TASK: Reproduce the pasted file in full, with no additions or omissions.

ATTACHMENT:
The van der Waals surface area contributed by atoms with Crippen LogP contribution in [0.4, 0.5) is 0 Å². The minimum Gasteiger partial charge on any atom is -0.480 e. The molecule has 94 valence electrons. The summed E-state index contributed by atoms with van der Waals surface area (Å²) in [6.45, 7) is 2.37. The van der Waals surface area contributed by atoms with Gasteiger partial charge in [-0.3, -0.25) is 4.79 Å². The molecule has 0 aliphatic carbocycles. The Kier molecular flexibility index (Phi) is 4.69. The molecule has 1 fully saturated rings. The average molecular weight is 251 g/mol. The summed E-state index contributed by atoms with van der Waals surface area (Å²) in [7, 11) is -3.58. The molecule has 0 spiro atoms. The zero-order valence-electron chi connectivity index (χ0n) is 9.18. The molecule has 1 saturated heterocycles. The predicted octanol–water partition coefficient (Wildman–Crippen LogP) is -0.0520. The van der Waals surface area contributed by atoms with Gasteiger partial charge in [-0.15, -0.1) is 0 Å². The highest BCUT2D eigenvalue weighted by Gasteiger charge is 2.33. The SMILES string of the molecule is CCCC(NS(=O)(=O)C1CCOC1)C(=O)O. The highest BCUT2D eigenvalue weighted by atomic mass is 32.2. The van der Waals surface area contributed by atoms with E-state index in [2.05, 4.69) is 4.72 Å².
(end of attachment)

The van der Waals surface area contributed by atoms with Crippen LogP contribution in [0.4, 0.5) is 0 Å². The minimum Gasteiger partial charge on any atom is -0.480 e. The molecule has 94 valence electrons. The summed E-state index contributed by atoms with van der Waals surface area (Å²) in [6.45, 7) is 2.37. The van der Waals surface area contributed by atoms with Gasteiger partial charge in [-0.3, -0.25) is 4.79 Å². The molecule has 0 aliphatic carbocycles. The Kier molecular flexibility index (Phi) is 4.69. The molecule has 1 fully saturated rings. The average molecular weight is 251 g/mol. The summed E-state index contributed by atoms with van der Waals surface area (Å²) in [7, 11) is -3.58. The molecule has 0 spiro atoms. The zero-order valence-electron chi connectivity index (χ0n) is 9.18. The molecule has 1 saturated heterocycles. The predicted octanol–water partition coefficient (Wildman–Crippen LogP) is -0.0520. The van der Waals surface area contributed by atoms with Gasteiger partial charge in [-0.15, -0.1) is 0 Å². The highest BCUT2D eigenvalue weighted by Gasteiger charge is 2.33. The SMILES string of the molecule is CCCC(NS(=O)(=O)C1CCOC1)C(=O)O. The highest BCUT2D eigenvalue weighted by atomic mass is 32.2. The van der Waals surface area contributed by atoms with E-state index in [2.05, 4.69) is 4.72 Å².